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Hoffmann, R. A wiki for the life sciences where authorship matters. Nature Genetics (2008)

Relationship between melatonin rhythms and visual loss in the blind.

Melatonin rhythms were assessed in 49 registered blind individuals by measurement of the urinary metabolite of melatonin, 6-sulfatoxymelatonin (aMT6s). Subjects had different causes of visual loss and were classified as having light perception or better (LP; n = 19) or having no perception of light ( NPL; n = 30). Subjects collected four-hourly urine samples (eight-hourly overnight) for 48 h at weekly intervals for 3-5 weeks. The majority of LP subjects (14 of 19) had normally entrained aMT6s rhythms (mean acrophase range, 2.4-6.2 h), 4 were abnormally entrained to 24 h (mean acrophase range, 8.9-1.0 h), and 1 was unclassified. Conversely, most NPL subjects had abnormal rhythms (23 of 30), the incidence of which was greater in uni- and bilaterally enucleated subjects. The majority of NPL subjects (17 of 30) had free-running aMT6s rhythms period range, 24.13-24.79 h), 5 were abnormally entrained to 24 h (acrophase range, 7.2-20.6 h), and 1 was unclassified. Output (micrograms of aMT6s per 24 h) and amplitude (micrograms per h) of aMT6s production did not vary between LP and NPL subjects (mean 24-h output +/- SD, 12.7 +/- 7.5 and 9.4 +/- 6.4 micrograms aMT6s/24 h, respectively; mean amplitude +/- SD, 0.6 +/- 0.4 and 0.5 +/- 0.3 microgram/h, respectively). These results indicate that a higher proportion of NPL subjects have abnormal melatonin rhythms compared to those with LP.[1]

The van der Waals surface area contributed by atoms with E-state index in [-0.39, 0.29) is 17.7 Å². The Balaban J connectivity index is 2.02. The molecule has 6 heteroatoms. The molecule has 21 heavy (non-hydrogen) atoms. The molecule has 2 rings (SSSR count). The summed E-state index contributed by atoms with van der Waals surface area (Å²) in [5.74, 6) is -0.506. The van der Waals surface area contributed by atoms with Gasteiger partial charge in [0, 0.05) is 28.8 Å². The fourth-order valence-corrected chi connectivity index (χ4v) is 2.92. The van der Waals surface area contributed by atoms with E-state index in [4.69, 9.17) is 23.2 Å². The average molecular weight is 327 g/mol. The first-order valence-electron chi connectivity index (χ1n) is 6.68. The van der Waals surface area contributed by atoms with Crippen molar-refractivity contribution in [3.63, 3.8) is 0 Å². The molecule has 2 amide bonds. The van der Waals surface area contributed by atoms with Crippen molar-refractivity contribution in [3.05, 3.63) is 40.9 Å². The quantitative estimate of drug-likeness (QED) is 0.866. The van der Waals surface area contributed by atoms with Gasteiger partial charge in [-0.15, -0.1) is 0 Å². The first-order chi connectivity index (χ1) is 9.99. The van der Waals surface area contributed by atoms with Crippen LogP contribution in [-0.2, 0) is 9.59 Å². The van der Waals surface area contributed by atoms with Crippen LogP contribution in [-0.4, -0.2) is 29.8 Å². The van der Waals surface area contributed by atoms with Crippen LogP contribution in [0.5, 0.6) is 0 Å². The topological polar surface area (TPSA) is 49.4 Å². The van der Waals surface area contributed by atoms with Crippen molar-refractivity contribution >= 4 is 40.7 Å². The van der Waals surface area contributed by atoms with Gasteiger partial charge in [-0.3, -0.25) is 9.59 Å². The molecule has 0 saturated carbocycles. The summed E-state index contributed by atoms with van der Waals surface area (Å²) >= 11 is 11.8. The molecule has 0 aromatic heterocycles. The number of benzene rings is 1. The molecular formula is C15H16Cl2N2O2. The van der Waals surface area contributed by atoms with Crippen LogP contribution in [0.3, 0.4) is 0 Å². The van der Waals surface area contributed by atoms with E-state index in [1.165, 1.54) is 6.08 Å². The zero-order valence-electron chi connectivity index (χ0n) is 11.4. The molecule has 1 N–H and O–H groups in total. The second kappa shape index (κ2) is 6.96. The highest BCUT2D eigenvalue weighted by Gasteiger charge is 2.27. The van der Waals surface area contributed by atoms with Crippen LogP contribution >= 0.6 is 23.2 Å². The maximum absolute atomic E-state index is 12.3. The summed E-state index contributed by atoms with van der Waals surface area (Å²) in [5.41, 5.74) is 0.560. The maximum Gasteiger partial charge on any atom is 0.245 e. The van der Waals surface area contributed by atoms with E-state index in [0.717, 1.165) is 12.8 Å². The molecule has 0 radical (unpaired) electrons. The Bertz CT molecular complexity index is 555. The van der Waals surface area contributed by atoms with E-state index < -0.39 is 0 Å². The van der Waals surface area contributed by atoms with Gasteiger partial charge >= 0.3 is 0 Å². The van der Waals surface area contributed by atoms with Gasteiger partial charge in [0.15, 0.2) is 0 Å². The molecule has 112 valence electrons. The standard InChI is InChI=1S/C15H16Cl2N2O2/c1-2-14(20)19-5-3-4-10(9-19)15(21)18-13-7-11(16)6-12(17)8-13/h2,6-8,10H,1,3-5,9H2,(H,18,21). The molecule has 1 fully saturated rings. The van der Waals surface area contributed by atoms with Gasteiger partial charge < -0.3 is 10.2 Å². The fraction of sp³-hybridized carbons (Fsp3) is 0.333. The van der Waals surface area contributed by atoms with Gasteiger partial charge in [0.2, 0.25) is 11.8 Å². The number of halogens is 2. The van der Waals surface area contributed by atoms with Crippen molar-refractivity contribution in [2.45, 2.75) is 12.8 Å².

1. Relationship between melatonin rhythms and visual loss in the blind. Lockley, S.W., Skene, D.J., Arendt, J., Tabandeh, H., Bird, A.C., Defrance, R. J. Clin. Endocrinol. Metab. (1997) [Pubmed]
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